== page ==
Record-breaking eater banned from hot dog contest over surprising links to a vegan brand

By Liis Hainla. Published: June 2024.
We may receive a commission for purchases made through the links in this post. Learn more.

It sounds like the set-up for a joke. But for Joey Chestnut, famed US competitive eating champion, the disappointment was very real. On 11 June, he was told he could not join Nathan’s Famous Fourth of July Hot Dog Eating Contest: an event he has won 16 times. 

In the competitive eating world, Joey Chestnut is the closest thing there is to a household name. He holds the world record for hot dog eating – a record he broke in 2021, at the very event that now won’t let him compete. If you’re interested, he ate 76 hot dogs in 10 minutes. 

He holds a total of 55 world records, including:

  • 141 hard-boiled eggs in 8 minutes
  • 81 waffles in 8 minutes
  • 53 softshell tacos in 10 minutes

And Nathan’s is the perfect occasion for him to cement his position as a speed-eating icon. The contest began all the way back in 1916, the same year Nathan Handwerker founded Nathan’s Famous Hot Dogs on Coney Island. Supposedly, four European immigrants were arguing about who was more American – and decided to settle it with a hot dog eating contest. 

Whether or not that story is true, the contest has become legendary inside and outside of the US. In recent years, up to 40,000 people have attended the event in person. 

So why is Joey Chestnut, the king of speed eating, no longer in the running?

The ban comes after Chestnut signed a sponsorship deal with plant-based meat brand Impossible Foods. According to the Washington Post, Chestnut’s contract with Nathan’s Hot Dogs had expired. The new deal with Impossible doesn’t prohibit working with other retailers, but the people at Nathan’s Hot Dogs are not happy about the arrangement.

A statement released by Major League Eating (MLE) – essentially the governing body behind Nathan’s competitive eating contest – revealed that Chestnut will not be allowed to complete unless he ends his sponsorship with “a rival brand that sells plant-based hot dogs”. 

Nathan’s has since denied Chestnut’s requests to reconsider the ban. 

Chestnut tweeted that he was “gutted”.

Is Impossible a “rival” brand?

It’s an interesting question. Some commentators have expressed astonishment at the phrasing used by MLE. One USA Today article is subtitled: “There’s no such thing as a plant-based hot dog”. 

The article’s argument, that “radical vegan nomenclaturists have now DESTROYED the Fourth of July”, is hard to take seriously. But it is interesting to note that Nathan’s Hot Dogs considers a plant-based meat business its competitor. 

Campaigners in Europe have been working hard to ensure such competition is possible, as pushback from the farming industry has made it harder and harder to label plant-based alternatives accurately.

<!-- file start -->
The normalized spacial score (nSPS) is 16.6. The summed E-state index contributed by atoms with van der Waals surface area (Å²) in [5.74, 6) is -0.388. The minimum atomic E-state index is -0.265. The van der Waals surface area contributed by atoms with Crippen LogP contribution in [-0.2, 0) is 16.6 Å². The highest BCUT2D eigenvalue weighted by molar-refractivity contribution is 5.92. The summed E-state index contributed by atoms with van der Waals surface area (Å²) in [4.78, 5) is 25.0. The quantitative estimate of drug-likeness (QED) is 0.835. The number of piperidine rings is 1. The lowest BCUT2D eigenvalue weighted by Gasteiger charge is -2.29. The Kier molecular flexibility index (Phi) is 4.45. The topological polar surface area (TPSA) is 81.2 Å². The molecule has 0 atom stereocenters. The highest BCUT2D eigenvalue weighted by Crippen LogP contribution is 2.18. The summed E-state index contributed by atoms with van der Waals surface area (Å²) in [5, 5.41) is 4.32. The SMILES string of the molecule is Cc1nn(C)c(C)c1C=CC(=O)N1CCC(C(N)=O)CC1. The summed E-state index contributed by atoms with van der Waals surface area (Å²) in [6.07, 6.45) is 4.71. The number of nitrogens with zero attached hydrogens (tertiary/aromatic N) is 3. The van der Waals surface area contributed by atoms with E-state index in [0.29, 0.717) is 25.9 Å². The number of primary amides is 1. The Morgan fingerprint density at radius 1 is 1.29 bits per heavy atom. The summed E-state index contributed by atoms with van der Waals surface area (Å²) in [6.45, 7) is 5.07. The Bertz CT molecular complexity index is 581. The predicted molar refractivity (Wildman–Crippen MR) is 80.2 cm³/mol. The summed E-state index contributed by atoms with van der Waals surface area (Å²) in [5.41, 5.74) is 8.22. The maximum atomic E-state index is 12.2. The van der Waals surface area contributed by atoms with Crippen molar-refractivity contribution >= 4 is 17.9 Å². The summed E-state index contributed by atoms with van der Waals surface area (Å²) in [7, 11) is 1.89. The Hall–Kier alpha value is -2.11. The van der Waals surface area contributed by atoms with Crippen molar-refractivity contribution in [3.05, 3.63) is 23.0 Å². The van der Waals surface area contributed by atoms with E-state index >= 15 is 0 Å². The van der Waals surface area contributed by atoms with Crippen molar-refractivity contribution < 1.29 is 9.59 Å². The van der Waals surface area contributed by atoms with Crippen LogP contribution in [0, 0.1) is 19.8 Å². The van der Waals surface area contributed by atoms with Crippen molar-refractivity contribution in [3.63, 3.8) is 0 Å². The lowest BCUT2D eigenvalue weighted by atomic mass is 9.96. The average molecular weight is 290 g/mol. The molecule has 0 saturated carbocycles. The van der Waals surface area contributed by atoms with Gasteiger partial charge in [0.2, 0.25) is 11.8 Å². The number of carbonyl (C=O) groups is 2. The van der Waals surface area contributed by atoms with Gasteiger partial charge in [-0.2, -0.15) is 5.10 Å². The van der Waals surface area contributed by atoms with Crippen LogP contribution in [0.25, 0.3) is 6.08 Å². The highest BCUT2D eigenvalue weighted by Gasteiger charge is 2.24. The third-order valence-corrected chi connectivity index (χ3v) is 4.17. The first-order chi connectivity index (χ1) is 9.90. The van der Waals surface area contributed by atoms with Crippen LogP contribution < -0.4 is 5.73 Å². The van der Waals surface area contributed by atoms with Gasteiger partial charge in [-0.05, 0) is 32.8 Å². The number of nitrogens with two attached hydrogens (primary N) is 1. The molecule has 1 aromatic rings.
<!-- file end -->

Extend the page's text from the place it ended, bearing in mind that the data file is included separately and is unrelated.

But, for the sake of our planet and the animals, plant-based alternatives must compete with meat. When plant-based meats are sold in the meat aisle of the supermarket, sales go up significantly. And when those sales go up, emissions tend to go down

The fact that a hot dog company considers a plant-based business a serious competitor – to the point where it would make headlines to stop a sponsorship deal – suggests the meat industry is increasingly threatened by the success of vegan meat. 

Some have responded by viewing the plant-based food market as an investment opportunity. US meat giant Tyson Foods previously invested in Beyond Meat, and JBS, the world’s largest beef processor, unveiled its first plant-based burger back in 2019. Many other giant meat companies have begun investing in plant-based alternatives in recent years. 

At the same time, pushback from the farming industry is perhaps stronger than ever. 

As for Joey Chestnut, he’s not vegan. Far from it. Presumably, he just saw a lucrative brand deal and took it. The fact that Impossible has offered such a high value sponsorship to a famous carnivore is, in itself, interesting. It’s bound to be controversial among Impossible’s vegan customers. So what does Impossible stand to gain? Perhaps a man who – surely – knows the taste and texture of ‘real’ meat better than anyone is the perfect partner for a brand keen to show its plant-based alternatives can match up. It may be that simple. 

Either way, the fact that the sponsorship has caused such a stir is a fascinating reflection of the power of the plant-based meat industry.

My name is Liis. I have been a vegan for a long time and I advocate for the vegan lifestyle. Through Vegan Avenue, I aim to provide quality information about vegan products and bring attention to amazing vegan companies.